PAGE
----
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U.S. commutes among the world’s shortest

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Over at the New York Times’ Economix blog, Catherine Rampell digs up an unexpected chart showing that Americans enjoy some of the shortest commutes in the developed world. As much as we might hate our grinding trips to the office, we have it easy compared to Italy or Japan:

But why is this? Isn’t the conventional wisdom that Americans have brutally long, soul-crushing commutes? Part of the trick here is that “average commute times” can obscure a lot of variation. Looking through the most recent census data, the basic pattern in the United States seems to be that people who live in big cities have longer commutes, and people who live in small towns and rural areas can get to work more rapidly. New York City and Washington have average commutes of about 34 minutes, which is near the Organization for Economic Cooperation and Development average. By contrast, Decatur, Ill., sports an average commute time of less than 17 minutes. Great Falls, Mont.? Just 14 minutes. (Note that these times are all one-way, so the Census seems to be suggesting longer commute times than the OECD.)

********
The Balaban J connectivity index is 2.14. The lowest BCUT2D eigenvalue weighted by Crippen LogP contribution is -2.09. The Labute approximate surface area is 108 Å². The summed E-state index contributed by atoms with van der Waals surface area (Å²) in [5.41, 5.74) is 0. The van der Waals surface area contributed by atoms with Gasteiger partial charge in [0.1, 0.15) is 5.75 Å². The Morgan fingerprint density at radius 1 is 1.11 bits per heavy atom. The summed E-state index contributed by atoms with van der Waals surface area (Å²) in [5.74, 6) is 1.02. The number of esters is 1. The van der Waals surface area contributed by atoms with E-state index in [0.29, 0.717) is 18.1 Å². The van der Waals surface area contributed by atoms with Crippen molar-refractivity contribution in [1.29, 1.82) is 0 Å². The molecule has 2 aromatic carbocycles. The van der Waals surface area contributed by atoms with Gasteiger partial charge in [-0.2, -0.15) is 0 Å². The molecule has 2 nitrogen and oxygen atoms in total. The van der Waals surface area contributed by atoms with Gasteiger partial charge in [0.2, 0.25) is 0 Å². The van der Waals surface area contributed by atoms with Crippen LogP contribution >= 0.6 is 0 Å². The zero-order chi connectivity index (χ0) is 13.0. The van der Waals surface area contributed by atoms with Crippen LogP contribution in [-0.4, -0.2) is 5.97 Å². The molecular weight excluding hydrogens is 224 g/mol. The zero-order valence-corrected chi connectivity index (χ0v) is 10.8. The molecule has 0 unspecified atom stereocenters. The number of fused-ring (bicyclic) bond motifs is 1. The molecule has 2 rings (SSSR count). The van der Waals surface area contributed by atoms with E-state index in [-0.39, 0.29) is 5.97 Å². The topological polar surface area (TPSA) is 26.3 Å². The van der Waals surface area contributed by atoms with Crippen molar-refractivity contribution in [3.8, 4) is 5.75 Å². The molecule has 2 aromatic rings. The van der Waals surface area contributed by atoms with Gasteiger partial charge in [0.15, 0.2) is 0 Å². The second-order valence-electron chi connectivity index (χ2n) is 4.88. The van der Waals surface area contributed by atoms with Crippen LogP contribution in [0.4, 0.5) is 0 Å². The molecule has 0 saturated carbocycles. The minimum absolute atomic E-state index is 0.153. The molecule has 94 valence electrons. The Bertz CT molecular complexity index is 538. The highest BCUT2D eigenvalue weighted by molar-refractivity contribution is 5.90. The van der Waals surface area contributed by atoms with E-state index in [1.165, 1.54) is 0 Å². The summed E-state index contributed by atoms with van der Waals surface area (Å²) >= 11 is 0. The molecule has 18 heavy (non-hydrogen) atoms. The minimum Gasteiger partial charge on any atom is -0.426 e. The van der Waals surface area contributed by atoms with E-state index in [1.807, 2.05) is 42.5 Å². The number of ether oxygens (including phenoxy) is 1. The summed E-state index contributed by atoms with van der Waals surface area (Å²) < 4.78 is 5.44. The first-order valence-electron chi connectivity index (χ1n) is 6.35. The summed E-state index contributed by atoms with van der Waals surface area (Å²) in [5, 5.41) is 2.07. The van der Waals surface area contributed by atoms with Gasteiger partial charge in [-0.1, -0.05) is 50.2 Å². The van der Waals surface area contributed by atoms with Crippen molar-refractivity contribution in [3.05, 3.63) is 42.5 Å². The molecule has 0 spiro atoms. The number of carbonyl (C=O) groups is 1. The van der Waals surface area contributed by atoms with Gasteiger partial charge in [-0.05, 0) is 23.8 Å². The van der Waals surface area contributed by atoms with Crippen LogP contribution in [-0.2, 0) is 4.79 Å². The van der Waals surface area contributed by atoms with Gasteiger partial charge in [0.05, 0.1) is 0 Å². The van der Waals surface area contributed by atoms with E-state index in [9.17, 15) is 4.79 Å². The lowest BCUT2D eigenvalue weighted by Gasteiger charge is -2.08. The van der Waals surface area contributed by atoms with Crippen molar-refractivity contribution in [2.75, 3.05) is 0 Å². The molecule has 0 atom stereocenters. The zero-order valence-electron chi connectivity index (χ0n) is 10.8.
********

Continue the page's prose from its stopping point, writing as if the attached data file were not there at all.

A lot also depends on whether a person drives or takes public transportation. The Department of Transportation found that, in 2009, commutes by private car took, on average, 23 minutes. Public transportation, by contrast, took an average of 53 minutes. You could read that as an argument that more people should drive so that their commutes are shorter or as an argument that we need to bolster public transportation.

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